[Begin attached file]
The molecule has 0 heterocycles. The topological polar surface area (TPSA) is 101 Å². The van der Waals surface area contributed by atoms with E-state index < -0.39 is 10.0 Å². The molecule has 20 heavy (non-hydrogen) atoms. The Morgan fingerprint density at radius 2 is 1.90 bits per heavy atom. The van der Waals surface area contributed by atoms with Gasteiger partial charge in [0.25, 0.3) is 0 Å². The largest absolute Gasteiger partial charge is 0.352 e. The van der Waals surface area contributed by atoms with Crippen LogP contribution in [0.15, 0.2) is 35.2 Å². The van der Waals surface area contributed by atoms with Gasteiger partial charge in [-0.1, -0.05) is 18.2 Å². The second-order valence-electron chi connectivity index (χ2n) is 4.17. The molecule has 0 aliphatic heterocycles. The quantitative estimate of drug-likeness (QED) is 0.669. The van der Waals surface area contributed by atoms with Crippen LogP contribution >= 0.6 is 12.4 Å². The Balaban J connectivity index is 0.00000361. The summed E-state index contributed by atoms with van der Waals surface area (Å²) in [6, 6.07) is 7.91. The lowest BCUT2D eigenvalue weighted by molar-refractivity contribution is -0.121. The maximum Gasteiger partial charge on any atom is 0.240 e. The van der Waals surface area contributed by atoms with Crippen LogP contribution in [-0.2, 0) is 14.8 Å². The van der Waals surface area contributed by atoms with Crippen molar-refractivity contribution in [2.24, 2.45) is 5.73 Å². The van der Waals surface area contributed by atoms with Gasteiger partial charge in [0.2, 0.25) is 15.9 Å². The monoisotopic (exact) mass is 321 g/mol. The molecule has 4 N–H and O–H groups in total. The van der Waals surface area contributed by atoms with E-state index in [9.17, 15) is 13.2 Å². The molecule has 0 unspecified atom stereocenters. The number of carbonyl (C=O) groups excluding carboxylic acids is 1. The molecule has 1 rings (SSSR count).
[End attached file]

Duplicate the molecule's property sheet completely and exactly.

The molecule has 0 heterocycles. The topological polar surface area (TPSA) is 101 Å². The van der Waals surface area contributed by atoms with E-state index < -0.39 is 10.0 Å². The molecule has 20 heavy (non-hydrogen) atoms. The Morgan fingerprint density at radius 2 is 1.90 bits per heavy atom. The van der Waals surface area contributed by atoms with Gasteiger partial charge in [0.25, 0.3) is 0 Å². The largest absolute Gasteiger partial charge is 0.352 e. The van der Waals surface area contributed by atoms with Crippen LogP contribution in [0.15, 0.2) is 35.2 Å². The van der Waals surface area contributed by atoms with Gasteiger partial charge in [-0.1, -0.05) is 18.2 Å². The second-order valence-electron chi connectivity index (χ2n) is 4.17. The molecule has 0 aliphatic heterocycles. The quantitative estimate of drug-likeness (QED) is 0.669. The van der Waals surface area contributed by atoms with Crippen LogP contribution >= 0.6 is 12.4 Å². The Balaban J connectivity index is 0.00000361. The summed E-state index contributed by atoms with van der Waals surface area (Å²) in [6, 6.07) is 7.91. The lowest BCUT2D eigenvalue weighted by molar-refractivity contribution is -0.121. The maximum Gasteiger partial charge on any atom is 0.240 e. The van der Waals surface area contributed by atoms with Crippen LogP contribution in [-0.2, 0) is 14.8 Å². The van der Waals surface area contributed by atoms with Crippen molar-refractivity contribution in [2.24, 2.45) is 5.73 Å². The van der Waals surface area contributed by atoms with Gasteiger partial charge in [0.2, 0.25) is 15.9 Å². The monoisotopic (exact) mass is 321 g/mol. The molecule has 4 N–H and O–H groups in total. The van der Waals surface area contributed by atoms with E-state index in [9.17, 15) is 13.2 Å². The molecule has 0 unspecified atom stereocenters. The number of carbonyl (C=O) groups excluding carboxylic acids is 1. The molecule has 1 rings (SSSR count).